“We cannot avoid observing that a distinction seems to have been made between this, and every other State invaded by the Enemy; there being no other, in which the Enemy have posted themselves with force, ⟨left⟩ in so defenceless a condition. Nor can we help humbly giving our Opinion that there is no place where a just proportion of the continental troops can be more usefully employed than in this State, which at present contains a third part of the whole strength the enemy have in the United States.

“We therefore most earnestly request Congress to take this matter into immediate consideration, and to give directions to his excellency General Washington not to call General Glover’s brigade out of the State untill it shall be replaced by an equal number of other Continental troops” (DLC:GW).

The enclosed copies of two resolutions that Congress adopted on 7 May in response to Greene’s letter read: “Resolved, That a copy of the said letter be transmitted to the commander in chief, And that he take such order thereon as the necessities of the State of Rhode Island may require and the good of the service admit” and: “Resolved That it be and it hereby is earnestly recommended to the state of Newhampshire, Massachusetts bay and Connecticut to furnish and keep up constantly in the state of Rhode island and Providence Plantations their several quotas of troops as adjusted by the resolution of a committee from the said states and the state of Newyork which met at Springfield in the state of Massachusetts bay the 30 day of July 1777” (DLC:GW; see also JCC, 14:554).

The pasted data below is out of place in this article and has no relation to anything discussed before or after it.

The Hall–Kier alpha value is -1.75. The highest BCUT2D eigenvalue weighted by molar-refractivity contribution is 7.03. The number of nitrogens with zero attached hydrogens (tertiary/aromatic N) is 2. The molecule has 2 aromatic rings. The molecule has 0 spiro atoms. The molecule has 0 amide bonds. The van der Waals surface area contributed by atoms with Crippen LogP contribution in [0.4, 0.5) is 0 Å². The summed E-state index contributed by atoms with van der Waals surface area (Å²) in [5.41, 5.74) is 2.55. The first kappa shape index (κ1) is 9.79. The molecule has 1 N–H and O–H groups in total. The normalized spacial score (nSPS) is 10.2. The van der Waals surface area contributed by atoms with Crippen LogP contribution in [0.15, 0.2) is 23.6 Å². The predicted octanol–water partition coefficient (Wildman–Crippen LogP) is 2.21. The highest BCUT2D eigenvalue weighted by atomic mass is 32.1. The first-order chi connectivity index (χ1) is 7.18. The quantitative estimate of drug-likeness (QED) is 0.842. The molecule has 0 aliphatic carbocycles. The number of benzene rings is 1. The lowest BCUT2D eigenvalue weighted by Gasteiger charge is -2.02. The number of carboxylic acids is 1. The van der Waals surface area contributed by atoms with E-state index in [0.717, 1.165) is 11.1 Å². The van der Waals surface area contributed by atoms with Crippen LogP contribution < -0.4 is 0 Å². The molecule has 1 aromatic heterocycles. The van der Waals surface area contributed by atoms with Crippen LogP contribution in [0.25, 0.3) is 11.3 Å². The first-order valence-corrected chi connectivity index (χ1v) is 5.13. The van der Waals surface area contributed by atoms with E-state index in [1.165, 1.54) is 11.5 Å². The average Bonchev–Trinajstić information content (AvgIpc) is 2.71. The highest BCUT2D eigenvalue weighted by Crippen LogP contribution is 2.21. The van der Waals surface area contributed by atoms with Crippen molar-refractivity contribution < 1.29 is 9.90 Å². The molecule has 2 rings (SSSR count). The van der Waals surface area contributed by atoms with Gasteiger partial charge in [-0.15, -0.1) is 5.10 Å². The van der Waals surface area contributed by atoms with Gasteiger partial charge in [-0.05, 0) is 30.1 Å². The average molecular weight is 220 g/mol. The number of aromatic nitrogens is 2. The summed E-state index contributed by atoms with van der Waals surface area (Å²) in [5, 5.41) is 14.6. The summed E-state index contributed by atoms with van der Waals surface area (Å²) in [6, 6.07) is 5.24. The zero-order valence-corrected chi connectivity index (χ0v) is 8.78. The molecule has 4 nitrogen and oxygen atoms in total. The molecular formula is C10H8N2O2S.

For the background to this proposed movement and GW’s eventual decision to cancel it, see John Sullivan to GW, 16 April; GW to Horatio Gates, 17 April; John Glover to GW, 26 April; the Rhode Island Legislature to GW, 26 April; GW to Glover, 4 May; GW to Greene, 11 May; GW to Gates, 14 May; and GW to Jay, 14 May.